A consortium of medical schools led by the Icahn School of Medicine at Mount Sinai are developing an epigenetic test for the novel coronavirus that causes COVID-19 leveraging the microfluidics technology of Fluidigm.
The fast-track effort springs from the existing infrastructure in place from the U.S. Defense’s Departments Defense Advanced Research Projects Agency (DARPA), program that is developing tests using real-time PCR for host detection assays targeting epigenome and viral RNA for early-stage monitoring of potentially infected individuals. Dubbed the Epigenetic CHaracterization and Observation (ECHO) program, the consortium was established by the DoD as a preparedness measure against weapons of mass destruction.
The consortium led by the Icahn School of Medicine plans to submit the test for Emergency Use Authorization, in accordance with FDA guidelines, for a high-throughput screening assay for COVID-19 based on robust real-time PCR. It will employ the high-throughput sample processing capacity of the Biomark HD coupled with parallel multi-assay interrogation of microfluidics.
“Speed, scale and early detection are critical in addressing the spread of the COVID-19 pandemic, and the ability to rapidly screen a large number of samples will enhance capabilities in identification and management of infected individuals, including those who are asymptomatic,” said Chris Linthwaite, president and CEO of Fluidigm, in a press release. “We believe the application of Fluidigm microfluidics technologies to epigenetic testing for COVID-19 has significant potential to increase the speed and capacity of these critical screening efforts.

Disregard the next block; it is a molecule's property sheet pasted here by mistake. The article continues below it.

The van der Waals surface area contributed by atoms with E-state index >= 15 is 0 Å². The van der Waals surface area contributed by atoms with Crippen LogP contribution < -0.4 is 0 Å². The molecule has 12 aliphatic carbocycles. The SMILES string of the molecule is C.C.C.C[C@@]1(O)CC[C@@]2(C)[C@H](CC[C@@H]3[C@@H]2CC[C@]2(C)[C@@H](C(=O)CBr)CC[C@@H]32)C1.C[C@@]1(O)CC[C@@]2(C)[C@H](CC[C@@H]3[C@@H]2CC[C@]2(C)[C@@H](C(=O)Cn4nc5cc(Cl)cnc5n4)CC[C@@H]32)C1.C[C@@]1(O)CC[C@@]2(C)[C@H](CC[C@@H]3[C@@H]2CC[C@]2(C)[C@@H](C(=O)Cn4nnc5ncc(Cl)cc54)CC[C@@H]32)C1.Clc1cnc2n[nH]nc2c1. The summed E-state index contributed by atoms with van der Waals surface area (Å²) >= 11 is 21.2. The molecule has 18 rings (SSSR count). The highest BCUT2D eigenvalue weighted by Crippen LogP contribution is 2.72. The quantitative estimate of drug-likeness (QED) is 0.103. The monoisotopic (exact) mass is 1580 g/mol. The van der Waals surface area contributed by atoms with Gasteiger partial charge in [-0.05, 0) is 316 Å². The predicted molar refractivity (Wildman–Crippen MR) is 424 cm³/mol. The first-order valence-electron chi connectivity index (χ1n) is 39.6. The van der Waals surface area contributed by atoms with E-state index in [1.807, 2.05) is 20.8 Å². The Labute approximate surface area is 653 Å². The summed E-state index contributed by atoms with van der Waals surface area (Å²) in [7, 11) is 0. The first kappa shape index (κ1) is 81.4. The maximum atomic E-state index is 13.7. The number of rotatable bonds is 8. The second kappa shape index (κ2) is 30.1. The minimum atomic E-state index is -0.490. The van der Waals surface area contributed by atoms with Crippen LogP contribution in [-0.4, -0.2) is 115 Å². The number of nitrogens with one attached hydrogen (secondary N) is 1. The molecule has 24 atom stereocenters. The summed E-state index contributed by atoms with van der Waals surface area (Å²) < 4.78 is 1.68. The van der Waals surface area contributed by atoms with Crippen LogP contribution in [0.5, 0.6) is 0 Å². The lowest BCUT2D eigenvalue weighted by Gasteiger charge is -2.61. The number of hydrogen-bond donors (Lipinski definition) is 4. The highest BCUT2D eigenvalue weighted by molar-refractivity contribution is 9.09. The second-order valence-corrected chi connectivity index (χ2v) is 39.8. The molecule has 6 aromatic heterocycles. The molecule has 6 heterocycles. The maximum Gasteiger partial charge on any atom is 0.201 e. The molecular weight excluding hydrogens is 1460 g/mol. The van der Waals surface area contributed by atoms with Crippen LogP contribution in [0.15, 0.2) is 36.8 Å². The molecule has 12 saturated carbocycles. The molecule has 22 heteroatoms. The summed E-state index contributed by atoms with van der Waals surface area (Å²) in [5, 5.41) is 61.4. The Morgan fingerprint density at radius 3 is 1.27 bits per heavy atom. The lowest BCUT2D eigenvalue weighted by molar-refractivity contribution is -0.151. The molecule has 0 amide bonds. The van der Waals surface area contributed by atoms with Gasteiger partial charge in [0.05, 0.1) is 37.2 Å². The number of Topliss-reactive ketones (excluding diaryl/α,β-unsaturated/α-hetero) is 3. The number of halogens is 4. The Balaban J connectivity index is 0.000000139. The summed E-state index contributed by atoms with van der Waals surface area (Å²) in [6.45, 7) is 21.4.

“Fluidigm is committed to supporting the efforts of the consortium and others in addressing the rapidly evolving global COVID-19 pandemic. We believe that partnering with other developers and labs seeking Emergency Use Authorization for tests utilizing our unique IFC technology has the potential to add significant testing capacity. Quick and reliable detection is crucial to combat this rapidly advancing pandemic.”
Microfluidics technology generates more data and uses a fraction of expensive testing reagents per precious sample as compared with more traditional, microwell plate-based PCR technology. Fluidigm Biomark HD and microfluidics technology, in particular, enable the automated assembly of PCRs at the nanoscale level in a massively parallel manner.
“We appreciate the unique expertise Fluidigm brings to this multi-institution, DARPA-supported effort to develop an early test for COVID-19,” said Professor Stuart C. Sealfon, M.D., principal investigator of the DARPA ECHO program and director of the Center for Advanced Research on Diagnostic Assays and Chairman Emeritus of the Department of Neurology at the Icahn Sinai School of Medicine.